Getting over Pigeon Breast Phobia:
Last Autumn I acquired some medlars. I had no idea what to do with them, just a fascination with these fruit that you needed to rot before they were ready to use…I think my original plan was to make medlar cheese, but when they had bletted (rotted) there were not really enough of them. So I made a confit by bletting them, squidging them into a pan and adding an equal quantity of honey, then boiling up till I had something approaching a medlar jam or confit.
It tastes fabulous. Earthy, sweet and spicy. But where does it belong? If I was in any way a baker I might make a sour dough bread, but I’m not! So using it alongside game was an obvious way forward. I’ve used some with roast pheasant. But, that’s out of season now and I still have half a jar left.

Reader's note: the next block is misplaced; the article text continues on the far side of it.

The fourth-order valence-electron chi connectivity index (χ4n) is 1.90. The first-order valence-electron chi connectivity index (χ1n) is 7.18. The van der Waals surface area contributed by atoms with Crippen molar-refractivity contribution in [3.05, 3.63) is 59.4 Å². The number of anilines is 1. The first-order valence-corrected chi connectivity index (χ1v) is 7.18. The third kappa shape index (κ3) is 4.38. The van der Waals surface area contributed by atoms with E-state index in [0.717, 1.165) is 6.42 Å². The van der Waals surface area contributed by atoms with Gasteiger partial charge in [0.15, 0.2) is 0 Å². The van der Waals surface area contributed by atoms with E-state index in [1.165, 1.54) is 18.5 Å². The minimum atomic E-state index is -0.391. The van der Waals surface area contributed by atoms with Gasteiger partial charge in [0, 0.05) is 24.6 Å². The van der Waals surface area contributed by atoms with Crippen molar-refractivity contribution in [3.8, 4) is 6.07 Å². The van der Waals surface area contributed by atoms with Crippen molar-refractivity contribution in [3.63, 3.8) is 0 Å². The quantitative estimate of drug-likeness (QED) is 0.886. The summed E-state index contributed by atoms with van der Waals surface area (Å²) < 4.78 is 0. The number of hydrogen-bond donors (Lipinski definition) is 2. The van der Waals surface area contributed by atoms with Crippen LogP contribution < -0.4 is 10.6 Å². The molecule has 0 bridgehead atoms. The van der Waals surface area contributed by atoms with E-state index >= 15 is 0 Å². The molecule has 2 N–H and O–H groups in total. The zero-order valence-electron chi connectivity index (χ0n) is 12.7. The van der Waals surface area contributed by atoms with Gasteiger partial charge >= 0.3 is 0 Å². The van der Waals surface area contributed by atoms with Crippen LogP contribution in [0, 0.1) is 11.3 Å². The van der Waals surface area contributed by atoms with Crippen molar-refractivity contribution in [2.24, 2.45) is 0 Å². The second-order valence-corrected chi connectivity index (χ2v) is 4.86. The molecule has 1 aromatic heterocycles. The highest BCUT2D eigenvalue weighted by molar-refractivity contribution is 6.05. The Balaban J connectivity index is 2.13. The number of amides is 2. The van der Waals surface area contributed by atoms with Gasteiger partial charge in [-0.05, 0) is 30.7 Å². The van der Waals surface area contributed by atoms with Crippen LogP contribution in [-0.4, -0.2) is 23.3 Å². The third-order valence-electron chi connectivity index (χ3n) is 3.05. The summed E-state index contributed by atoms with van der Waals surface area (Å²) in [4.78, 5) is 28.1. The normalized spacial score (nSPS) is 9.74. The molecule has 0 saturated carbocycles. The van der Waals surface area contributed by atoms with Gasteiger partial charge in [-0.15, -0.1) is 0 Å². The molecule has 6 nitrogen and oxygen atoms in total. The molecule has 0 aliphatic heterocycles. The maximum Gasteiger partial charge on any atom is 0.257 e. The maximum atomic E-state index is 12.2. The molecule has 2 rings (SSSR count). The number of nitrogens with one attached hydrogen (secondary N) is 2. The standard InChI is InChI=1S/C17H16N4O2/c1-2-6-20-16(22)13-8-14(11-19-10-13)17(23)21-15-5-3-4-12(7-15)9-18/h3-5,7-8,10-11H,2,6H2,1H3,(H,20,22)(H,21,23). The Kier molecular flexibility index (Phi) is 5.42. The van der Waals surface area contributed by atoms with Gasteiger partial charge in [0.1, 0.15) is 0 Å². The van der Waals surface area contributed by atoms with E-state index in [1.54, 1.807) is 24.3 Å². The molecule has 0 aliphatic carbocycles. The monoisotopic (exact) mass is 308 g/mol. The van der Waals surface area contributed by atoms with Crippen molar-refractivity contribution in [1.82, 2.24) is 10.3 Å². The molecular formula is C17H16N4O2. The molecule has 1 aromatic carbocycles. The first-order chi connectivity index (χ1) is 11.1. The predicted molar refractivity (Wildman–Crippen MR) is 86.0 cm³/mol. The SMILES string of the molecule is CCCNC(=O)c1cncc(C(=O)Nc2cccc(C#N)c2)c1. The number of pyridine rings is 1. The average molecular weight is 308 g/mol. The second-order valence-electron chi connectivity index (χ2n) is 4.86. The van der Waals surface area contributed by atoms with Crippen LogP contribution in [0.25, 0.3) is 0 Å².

I made another Abel and Cole order this week and decided to risk pigeon. It’s something I’ve eaten in restaurants and really not enjoyed, and something that we never ate as a family because my mum regarded pigeon as vermin…so, for me this was outside my comfort zone. But, why not? one of the advantages of cooking for yourself is that no one else gets to suffer if the dish is disgusting. This is my second attempt at Pigeon breasts with red wine and medlar jus, which I served with polenta mash and wilted spinach and it’s a recipe that has improved with a little practise.
So, I am now a pigeon fan. It’s game that is available all the year round and 6 pigeon breasts (enough for three servings) are currently priced at £5 from Abel and Cole, so extremely good value for money. And, of course like any convert I am now an advocate. Pigeon breasts are tender, well flavoured and really worth trying.
I’m sending this to Ren for her Simple and in Season challenge. Pigeon breasts are in season all the year round, but I think of most value at this sort of time of year, when you yearn for the depth of flavour of game, but a lot of things are out of season!